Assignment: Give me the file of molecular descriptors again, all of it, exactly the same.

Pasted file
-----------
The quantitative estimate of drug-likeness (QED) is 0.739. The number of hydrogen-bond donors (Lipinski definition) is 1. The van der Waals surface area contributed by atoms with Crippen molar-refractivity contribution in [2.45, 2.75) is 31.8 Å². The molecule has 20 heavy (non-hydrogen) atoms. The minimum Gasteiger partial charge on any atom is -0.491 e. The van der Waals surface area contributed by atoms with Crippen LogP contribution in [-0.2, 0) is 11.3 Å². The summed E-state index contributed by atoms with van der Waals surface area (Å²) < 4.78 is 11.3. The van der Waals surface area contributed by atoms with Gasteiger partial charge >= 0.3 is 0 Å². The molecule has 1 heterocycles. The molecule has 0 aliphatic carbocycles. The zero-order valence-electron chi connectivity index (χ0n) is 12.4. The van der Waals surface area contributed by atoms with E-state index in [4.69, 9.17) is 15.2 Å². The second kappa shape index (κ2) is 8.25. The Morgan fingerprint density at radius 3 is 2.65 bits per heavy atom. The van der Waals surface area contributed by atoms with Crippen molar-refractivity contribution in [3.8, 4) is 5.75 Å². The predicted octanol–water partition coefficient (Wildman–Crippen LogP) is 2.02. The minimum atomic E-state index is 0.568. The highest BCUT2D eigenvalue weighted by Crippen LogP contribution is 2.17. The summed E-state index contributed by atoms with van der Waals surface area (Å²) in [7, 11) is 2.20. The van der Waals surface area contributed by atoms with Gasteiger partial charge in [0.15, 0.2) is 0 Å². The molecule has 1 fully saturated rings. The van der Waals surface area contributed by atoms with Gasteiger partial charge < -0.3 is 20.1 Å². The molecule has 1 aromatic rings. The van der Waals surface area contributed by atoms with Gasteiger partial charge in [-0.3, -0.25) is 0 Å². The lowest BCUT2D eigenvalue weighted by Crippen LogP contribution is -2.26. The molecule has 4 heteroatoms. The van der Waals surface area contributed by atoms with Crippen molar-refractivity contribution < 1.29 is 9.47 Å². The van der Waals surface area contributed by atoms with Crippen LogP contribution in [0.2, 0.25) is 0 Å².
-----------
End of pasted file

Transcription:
The quantitative estimate of drug-likeness (QED) is 0.739. The number of hydrogen-bond donors (Lipinski definition) is 1. The van der Waals surface area contributed by atoms with Crippen molar-refractivity contribution in [2.45, 2.75) is 31.8 Å². The molecule has 20 heavy (non-hydrogen) atoms. The minimum Gasteiger partial charge on any atom is -0.491 e. The van der Waals surface area contributed by atoms with Crippen LogP contribution in [-0.2, 0) is 11.3 Å². The summed E-state index contributed by atoms with van der Waals surface area (Å²) < 4.78 is 11.3. The van der Waals surface area contributed by atoms with Gasteiger partial charge >= 0.3 is 0 Å². The molecule has 1 heterocycles. The molecule has 0 aliphatic carbocycles. The zero-order valence-electron chi connectivity index (χ0n) is 12.4. The van der Waals surface area contributed by atoms with E-state index in [4.69, 9.17) is 15.2 Å². The second kappa shape index (κ2) is 8.25. The Morgan fingerprint density at radius 3 is 2.65 bits per heavy atom. The van der Waals surface area contributed by atoms with Crippen molar-refractivity contribution in [3.8, 4) is 5.75 Å². The predicted octanol–water partition coefficient (Wildman–Crippen LogP) is 2.02. The minimum atomic E-state index is 0.568. The highest BCUT2D eigenvalue weighted by Crippen LogP contribution is 2.17. The summed E-state index contributed by atoms with van der Waals surface area (Å²) in [7, 11) is 2.20. The van der Waals surface area contributed by atoms with Gasteiger partial charge in [0.15, 0.2) is 0 Å². The molecule has 1 fully saturated rings. The van der Waals surface area contributed by atoms with Gasteiger partial charge < -0.3 is 20.1 Å². The molecule has 1 aromatic rings. The van der Waals surface area contributed by atoms with Gasteiger partial charge in [-0.3, -0.25) is 0 Å². The lowest BCUT2D eigenvalue weighted by Crippen LogP contribution is -2.26. The molecule has 4 heteroatoms. The van der Waals surface area contributed by atoms with Crippen molar-refractivity contribution < 1.29 is 9.47 Å². The van der Waals surface area contributed by atoms with Crippen LogP contribution in [0.2, 0.25) is 0 Å².